I’d actually read several excerpts of this book and following volumes and had wanted to sit down and read the entire book. I also hope to get to the rest of the volumes when time permits.Women of Faith in the Latter Days follows the lives of various women who joined The Church of Jesus Christ of Latter-day Saints (Mormon) in the early days of the church (cerca 1830) and later took part in the exodus to Utah. Each portion of the book is an essay which involves a biographical sketch followed by life experience often using first person, or second person sources. Each section also has a different author or authors which make it somewhat complicated to grade this one because not all sections were created equal. Wives and mothers of early church leaders (Emma Smith, Lucy Mack Smith, Eliza R. Snow etc) tend to get a lot of press in the LDS writer community. I did enjoy that some of the essays are about women who were ‘ordinary’ women. They weren’t wives of the leaders. Their struggles are real and personal. Their hopes, strengths, and weaknesses shine through. This was a particularly trying time for the female members of the LDS church. They were called to gather in various states, eventually driven from them. Their husbands/fathers/brothers are called away to serve missions for indeterminate amounts of time. Their prophets and apostles were continually hauled to jail and eventually their prophet was killed. Their children suffered. They were asked to live the law of polygamy. As a woman, I genuinely can’t imagine having to go through those events and coming through them stronger than before. I believe their is a modern day misconception about ‘Mormon Women’ both outside the membership of the church and inside as well. We (yep, Mormon!) are perceived as weak, ill informed, followers. That never has been, and is not the case. If the essays do one thing, it is to show the complexity of women who chose to align themselves with the Church of Jesus Christ of Latter-days. They were not foolish, uninformed, automatons any more than LDS women are today. They argued, they questioned, they fought, they struggled, they survived, and more importantly, they triumphed.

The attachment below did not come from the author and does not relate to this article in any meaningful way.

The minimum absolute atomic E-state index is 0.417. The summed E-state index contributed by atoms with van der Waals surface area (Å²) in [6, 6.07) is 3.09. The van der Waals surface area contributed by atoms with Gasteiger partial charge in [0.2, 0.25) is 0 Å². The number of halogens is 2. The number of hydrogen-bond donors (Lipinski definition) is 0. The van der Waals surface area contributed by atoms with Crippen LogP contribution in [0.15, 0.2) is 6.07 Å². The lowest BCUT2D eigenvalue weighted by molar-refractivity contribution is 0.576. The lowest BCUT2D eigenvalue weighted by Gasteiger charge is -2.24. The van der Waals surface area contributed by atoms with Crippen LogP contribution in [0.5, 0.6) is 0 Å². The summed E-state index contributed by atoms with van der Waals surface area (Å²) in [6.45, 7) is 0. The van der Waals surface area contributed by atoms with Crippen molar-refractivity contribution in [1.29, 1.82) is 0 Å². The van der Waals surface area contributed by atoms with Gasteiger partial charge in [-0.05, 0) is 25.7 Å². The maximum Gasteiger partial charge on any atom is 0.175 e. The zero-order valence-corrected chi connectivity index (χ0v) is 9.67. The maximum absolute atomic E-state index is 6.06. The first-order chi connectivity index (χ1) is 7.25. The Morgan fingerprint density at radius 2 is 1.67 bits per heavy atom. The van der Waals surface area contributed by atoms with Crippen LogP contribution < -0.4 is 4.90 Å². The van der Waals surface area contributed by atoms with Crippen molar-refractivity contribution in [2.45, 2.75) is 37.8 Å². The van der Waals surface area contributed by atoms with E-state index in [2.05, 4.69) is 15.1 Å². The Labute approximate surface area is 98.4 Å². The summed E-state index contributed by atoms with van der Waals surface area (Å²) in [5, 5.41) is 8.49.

These essays portray their vulnerability, their tenderness, but also their unflinching faith. The motivating tie-in that explains why on earth these women would endure the cruelties that they suffered… each essay shows a woman who believed that what they were doing was for a greater good. It shows women who buried children in unmarked graves and even while mourning said “one day it will be made right”. I genuinely cannot imagine having that perspective… and then I can. Just this week a dear friend of mine lost her 2 month old son. He was unresponsive after a nap, and after being rushed to the hospital and put on life support, he did not make it. Though she and her family are aching, she said similar words, “One day, it will all be right” This book is certainly inspirational, though some of the essays are very poorly written. Particularly those about the usual suspects Emma Smith and Eliza R. Snow. They take pains to avoid controversy, which I find a bit disingenuous.